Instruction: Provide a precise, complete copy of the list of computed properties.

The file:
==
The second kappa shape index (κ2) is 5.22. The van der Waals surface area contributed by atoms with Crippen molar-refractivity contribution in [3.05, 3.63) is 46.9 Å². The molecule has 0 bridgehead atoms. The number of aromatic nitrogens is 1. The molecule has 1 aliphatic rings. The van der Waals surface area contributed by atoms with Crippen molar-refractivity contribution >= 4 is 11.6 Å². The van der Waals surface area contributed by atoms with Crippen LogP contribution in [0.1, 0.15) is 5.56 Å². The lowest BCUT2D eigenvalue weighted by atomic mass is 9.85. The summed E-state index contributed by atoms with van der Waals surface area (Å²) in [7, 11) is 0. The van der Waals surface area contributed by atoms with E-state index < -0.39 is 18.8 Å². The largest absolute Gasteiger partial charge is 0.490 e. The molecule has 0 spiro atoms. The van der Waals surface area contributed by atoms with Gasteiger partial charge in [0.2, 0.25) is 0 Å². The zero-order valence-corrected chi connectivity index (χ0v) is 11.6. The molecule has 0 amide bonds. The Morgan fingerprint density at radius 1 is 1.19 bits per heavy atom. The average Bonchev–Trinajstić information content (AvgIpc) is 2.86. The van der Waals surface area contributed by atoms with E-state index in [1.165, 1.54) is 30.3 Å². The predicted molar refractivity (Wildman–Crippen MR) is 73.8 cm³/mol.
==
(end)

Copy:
The second kappa shape index (κ2) is 5.22. The van der Waals surface area contributed by atoms with Crippen molar-refractivity contribution in [3.05, 3.63) is 46.9 Å². The molecule has 0 bridgehead atoms. The number of aromatic nitrogens is 1. The molecule has 1 aliphatic rings. The van der Waals surface area contributed by atoms with Crippen molar-refractivity contribution >= 4 is 11.6 Å². The van der Waals surface area contributed by atoms with Crippen LogP contribution in [0.1, 0.15) is 5.56 Å². The lowest BCUT2D eigenvalue weighted by atomic mass is 9.85. The summed E-state index contributed by atoms with van der Waals surface area (Å²) in [7, 11) is 0. The van der Waals surface area contributed by atoms with E-state index < -0.39 is 18.8 Å². The largest absolute Gasteiger partial charge is 0.490 e. The molecule has 0 spiro atoms. The van der Waals surface area contributed by atoms with Gasteiger partial charge in [0.2, 0.25) is 0 Å². The zero-order valence-corrected chi connectivity index (χ0v) is 11.6. The molecule has 0 amide bonds. The Morgan fingerprint density at radius 1 is 1.19 bits per heavy atom. The average Bonchev–Trinajstić information content (AvgIpc) is 2.86. The van der Waals surface area contributed by atoms with E-state index in [1.165, 1.54) is 30.3 Å². The predicted molar refractivity (Wildman–Crippen MR) is 73.8 cm³/mol.